Neurologic adverse events following vaccination

Prog Health Sci 2012, Vol 2 , No1 Neurologic adverse events vaccination

Sienkiewicz D.*, Kułak W., Okurowska-Zawada B., Paszko-Patej G.

Department of Pediatric Rehabilitation of the Medical University of Bialystok, Poland

Abstract

The present review summarizes data on  neurological adverse events following vaccination in the relation to intensity, time of onset, taking into account the immunological and non-immunological mechanisms. The authors described the physiological development of the immune system and the possible immune system responses following vaccination. Toxic property of thimerosal – a mercury-containing preservative used in some vaccines was presented. The neurological complications after vaccination were described. The role of vaccination in the natural course of infectious diseases and the current immunizations schedule in Poland was discussed.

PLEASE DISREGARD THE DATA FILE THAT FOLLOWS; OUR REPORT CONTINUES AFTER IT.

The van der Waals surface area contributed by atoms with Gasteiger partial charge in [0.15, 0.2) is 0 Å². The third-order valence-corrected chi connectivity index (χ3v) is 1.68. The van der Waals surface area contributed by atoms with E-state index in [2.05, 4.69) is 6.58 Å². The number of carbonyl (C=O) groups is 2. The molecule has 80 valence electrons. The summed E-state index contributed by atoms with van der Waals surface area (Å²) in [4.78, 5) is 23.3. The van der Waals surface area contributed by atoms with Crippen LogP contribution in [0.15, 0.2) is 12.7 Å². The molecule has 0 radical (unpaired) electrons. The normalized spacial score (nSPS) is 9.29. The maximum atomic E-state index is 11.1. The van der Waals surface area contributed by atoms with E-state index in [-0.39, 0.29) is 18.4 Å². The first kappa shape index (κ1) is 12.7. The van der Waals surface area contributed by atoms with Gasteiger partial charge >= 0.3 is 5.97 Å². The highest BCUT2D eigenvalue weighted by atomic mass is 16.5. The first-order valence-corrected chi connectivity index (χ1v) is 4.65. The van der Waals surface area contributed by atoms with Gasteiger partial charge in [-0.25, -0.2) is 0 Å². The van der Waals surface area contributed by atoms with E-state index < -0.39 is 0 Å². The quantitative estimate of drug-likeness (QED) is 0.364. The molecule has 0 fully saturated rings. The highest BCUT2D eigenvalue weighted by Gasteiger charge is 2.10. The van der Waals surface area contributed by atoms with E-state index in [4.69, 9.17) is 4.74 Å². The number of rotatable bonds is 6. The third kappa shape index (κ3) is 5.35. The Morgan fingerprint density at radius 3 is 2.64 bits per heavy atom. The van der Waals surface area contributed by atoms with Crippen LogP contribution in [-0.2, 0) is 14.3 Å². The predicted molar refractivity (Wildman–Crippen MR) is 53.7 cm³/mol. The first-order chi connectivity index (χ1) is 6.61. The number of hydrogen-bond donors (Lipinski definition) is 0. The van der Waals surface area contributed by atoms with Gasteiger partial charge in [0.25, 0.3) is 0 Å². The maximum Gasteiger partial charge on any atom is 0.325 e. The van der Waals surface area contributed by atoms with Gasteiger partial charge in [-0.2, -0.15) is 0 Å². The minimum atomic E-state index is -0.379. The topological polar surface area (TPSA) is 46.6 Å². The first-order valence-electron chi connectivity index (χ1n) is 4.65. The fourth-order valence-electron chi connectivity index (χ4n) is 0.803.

Conclusions

Despite the assurances of the necessity and safety of vaccinations, there are more and more questions and doubts, which both physicians and parents are waiting to be clarified. This paper describes several aspects of the immunization program of children. It includes: the physiological development of the immune system, the immunization schedule adopted in Poland in comparison with other countries, adverse reactions and complications following vaccination described in scientific publications, the natural course of infectious diseases in conjunction with the vaccination programs implemented and the problem of reporting adverse reactions following vaccination by medical personnel and parents. The proposal for changes in vaccination in Poland cited at the end of this paper is, according to the authors, part of the answer to the concerns and doubts. A second part would be extensive neuro-immunological research confirming or excluding the relationship of vaccines with the reported adverse events (early, late/long-term) and chronic diseases whose upward trend has been observed in recent decades in children.

It seems that it would be worthwhile to apply the precautionary principle – the ethical principle (from 1988) according to which if there is a probable, although poorly known, risk of adverse effects of new technology, it is better not to implement it rather than risk uncertain but potentially very harmful consequences. (emphasis added)

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